American Heritage® Dictionary of the English Language, Fourth Edition
- MountElbrus A peak, 5,645.6 m (18,510 ft) high, in the Caucasus Mountains of southwest Russia on the border of Georgia. It is the highest elevation in the range.
- The word is a metathesis of Alborz, which is ultimately derived from Harā Bərəzaitī, a legendary mountain in Iranian mythology. Harā Bərəzaitī reflects Proto-Iranian *Harā Bṛzatī. *Bṛzatī is the feminine form of the adjective *bṛzant (“high”), the reconstructed ancestor of modern Kurdish barez ("high, tall") and modern Persian برز (barz, "high, tall"). Harā may be interpreted as "watch" or "guard", from an Indo-European root *ser (“protect”). In Middle Persian, Harā Bərəzaitī became 𐭧𐭫𐭡𐭥𐭫𐭰 (Harborz), Modern Persian البرز (Alborz), which is cognate with Elbrus. (Wiktionary)
“Following Everest, Parks still faces Denali, the highest mountain in North America, and Elbrus, which is the highest point in the Russian Causasus.”
“Over dinner the night before the summit push, I chatted with a British math teacher who had just scaled Russia's Mt. Elbrus, Europe's highest peak.”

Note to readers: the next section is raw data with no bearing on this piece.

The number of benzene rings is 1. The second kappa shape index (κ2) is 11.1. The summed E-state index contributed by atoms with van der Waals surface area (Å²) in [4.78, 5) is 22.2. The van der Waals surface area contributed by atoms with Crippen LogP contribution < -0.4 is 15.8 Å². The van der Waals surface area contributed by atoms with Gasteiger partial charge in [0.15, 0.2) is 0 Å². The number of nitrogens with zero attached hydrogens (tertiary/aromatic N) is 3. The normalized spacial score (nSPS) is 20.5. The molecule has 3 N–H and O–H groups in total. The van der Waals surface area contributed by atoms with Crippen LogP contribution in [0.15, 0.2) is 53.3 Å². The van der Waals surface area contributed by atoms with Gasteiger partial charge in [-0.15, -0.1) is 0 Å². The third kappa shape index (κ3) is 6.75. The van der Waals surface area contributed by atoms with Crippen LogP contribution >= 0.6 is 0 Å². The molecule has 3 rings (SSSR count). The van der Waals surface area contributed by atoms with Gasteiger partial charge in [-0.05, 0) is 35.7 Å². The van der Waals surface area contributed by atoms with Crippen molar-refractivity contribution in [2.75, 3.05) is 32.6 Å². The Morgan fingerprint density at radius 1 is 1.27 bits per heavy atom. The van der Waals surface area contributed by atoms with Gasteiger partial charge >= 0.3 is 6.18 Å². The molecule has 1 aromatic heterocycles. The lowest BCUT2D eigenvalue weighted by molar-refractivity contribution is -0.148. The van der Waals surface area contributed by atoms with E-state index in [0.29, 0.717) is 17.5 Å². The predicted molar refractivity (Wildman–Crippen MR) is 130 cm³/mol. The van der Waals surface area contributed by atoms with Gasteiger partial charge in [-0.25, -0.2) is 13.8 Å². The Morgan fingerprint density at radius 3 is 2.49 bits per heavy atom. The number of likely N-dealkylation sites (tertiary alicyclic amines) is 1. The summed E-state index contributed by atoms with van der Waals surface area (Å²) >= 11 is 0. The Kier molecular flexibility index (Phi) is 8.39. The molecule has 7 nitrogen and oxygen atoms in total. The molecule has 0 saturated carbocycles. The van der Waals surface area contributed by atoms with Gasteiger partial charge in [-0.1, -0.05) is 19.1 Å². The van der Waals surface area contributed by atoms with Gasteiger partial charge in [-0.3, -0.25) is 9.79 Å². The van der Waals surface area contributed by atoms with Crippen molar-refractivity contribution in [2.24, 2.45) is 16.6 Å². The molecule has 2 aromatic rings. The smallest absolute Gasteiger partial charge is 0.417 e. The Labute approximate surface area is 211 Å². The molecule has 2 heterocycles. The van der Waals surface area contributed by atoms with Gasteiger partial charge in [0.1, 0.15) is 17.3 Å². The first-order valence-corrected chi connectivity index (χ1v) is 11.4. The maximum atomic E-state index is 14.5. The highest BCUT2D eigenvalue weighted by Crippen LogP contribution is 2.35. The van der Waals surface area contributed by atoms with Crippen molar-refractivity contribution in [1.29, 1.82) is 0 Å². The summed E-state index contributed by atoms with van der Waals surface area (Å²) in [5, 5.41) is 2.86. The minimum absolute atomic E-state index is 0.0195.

“Together with 7 Summits guide, Scott Woolums, they developed the plan and now Cindy has climbed many mountains including Aconcagua, Kilimanjaro, Rainier, Elbrus, Peak Lenin and her local training peak, Mt. Baldy, near her home in California.”
“Europe's highest point, Mt. Elbrus (18,841 feet), straddles the northern border with Russia.”
“In mid-August, German mountain troops planted the swastika at the summit of Mount Elbrus, the highest point in the Caucasus and in Europe.”
“At 66 kg, Kelly was not much of a match in a 5-1 loss to Elbrus Tedeyev of Ukraine.”
“Elbrus Tedeyev of Ukraine beat Jamill Kelly in the men's 145-pound (66 kg) class.”
“Standing on the steps of the throne of this, like Elbrus, dsching padischah, or king of spirits, he would gaze around upon a host of cones and needles glittering in the sunlight, while far below lay the Black or wooded mountains, looking for the most part with the same face of precipices upon the remoter steppes as do the White mountains on themselves.”
“The falcon hawk also is constantly circling over the hills and swooping down into the valleys; the eagle may be seen soaring above his eyrie on Elbrus or Kasbek; the rapacious vulture watches from the high overhanging points of rock the lower woods and pastures; the melancholy owl hoots through the night around the hamlets; and by the side of the lowly mountain tarn stands silent and solitary the pelican of the wilderness.”
“Elbrus and Kasbek; and ever since his race, extending itself on all sides, has not ceased to press onward in this pathway to ward the rising of the sun.”
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